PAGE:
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There are two main directions when it comes to overdrives: either the effect should have a distinct character and sound (in most cases emulating an amp) or on the contrary, it should not alter your rig’s sound, but should be as transparent as possible. On this blog so far we have talked about ODs that are in the first group, now I would like to introduce a pedal that is known for its transparent tone. From the title of this entry you might already guess: today’s subject is Paul Cochrane’s Timmy overdrive. The four pots (Bass, Treble, Gain and Volume) all work in a wide range, however the two tone pots yield a very muffled sound when turned both below the halfway. Turning the Bass down also affects the overall gain – this is an inherent feature of the design. The sound is indeed very transparent, it does not alter much your guitar’s and amp’s character, it simply adds grit to your sound, and even a good amount if needed to ;)

PaulCochrane_Timmy_schematicThe circuit is quite simple: a dual opamp’s first half does the actual work, while the second half is merely acting as an output buffer. The Bass pot can control the amount of bass in the feedback loop, but it also affects the overall gain as that is determined by R5 and the Gain pot and R6 and the Bass pot. At the same time the low pass filter formed by R6, the Bass pot, C5 and C6 control how much low end is dumped to the virtual ground (VB). The more you turn the Bass pot up, the lower goes the cut-off frequency of this lowpass filter, therefore less bass is dumped, e.g. more bass is kept in the feedback. This solution however alters both the bass response and teh overall gain as the Bass pot affects these both.

The distortion of the signal is mainly done by the diodes in the feedback loop. The switch allows two different symmetric and one asymmetric configurations, all made of the good old 1N4148. As always where clipping diodes are involved I encourage you to experiment around with them. The default configuration in the Timmy is very good, but you might find someting even better for your ears.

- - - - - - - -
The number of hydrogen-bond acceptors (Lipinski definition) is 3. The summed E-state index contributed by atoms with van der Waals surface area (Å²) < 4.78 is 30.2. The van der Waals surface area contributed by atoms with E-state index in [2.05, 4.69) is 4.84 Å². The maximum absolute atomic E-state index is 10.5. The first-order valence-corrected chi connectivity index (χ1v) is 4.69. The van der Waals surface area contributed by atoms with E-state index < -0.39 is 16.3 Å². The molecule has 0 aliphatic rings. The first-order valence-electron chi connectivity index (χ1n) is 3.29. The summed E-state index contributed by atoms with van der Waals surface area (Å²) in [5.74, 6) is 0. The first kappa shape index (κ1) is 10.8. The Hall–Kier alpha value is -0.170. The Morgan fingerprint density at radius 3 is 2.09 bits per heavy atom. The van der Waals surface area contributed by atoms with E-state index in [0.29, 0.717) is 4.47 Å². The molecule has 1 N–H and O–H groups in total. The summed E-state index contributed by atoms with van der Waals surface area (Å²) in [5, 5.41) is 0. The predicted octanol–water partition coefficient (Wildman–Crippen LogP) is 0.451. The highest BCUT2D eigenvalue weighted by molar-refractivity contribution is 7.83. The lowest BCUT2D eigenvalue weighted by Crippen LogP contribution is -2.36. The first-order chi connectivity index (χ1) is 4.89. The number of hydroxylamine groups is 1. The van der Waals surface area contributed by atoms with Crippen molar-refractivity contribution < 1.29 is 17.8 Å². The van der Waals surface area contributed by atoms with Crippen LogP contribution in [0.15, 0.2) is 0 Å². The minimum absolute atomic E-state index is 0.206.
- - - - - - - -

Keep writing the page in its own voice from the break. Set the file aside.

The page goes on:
The Tone pot is also just a simple lowpass filter’s resistive component that controls the cutoff frequency. With the original values the Tone pot works in a wide range, however maybe even too wide: the second half of the turn is already too muffled to use. Also the original has the Bass and Tone pots wired “backwards”: the more you turn the pots clockwise the more you lose your bass and treble. In my PCB layout I have turned them around, in the build docu (that can be downloaded from the Projects menu, as usual) you can find a PCB layout for both versions.

Another possible modding option is to either use the second half of the opamp for an active tone section or to use a Big Muff style tone section and use the second opamp as a recovery stage after that.

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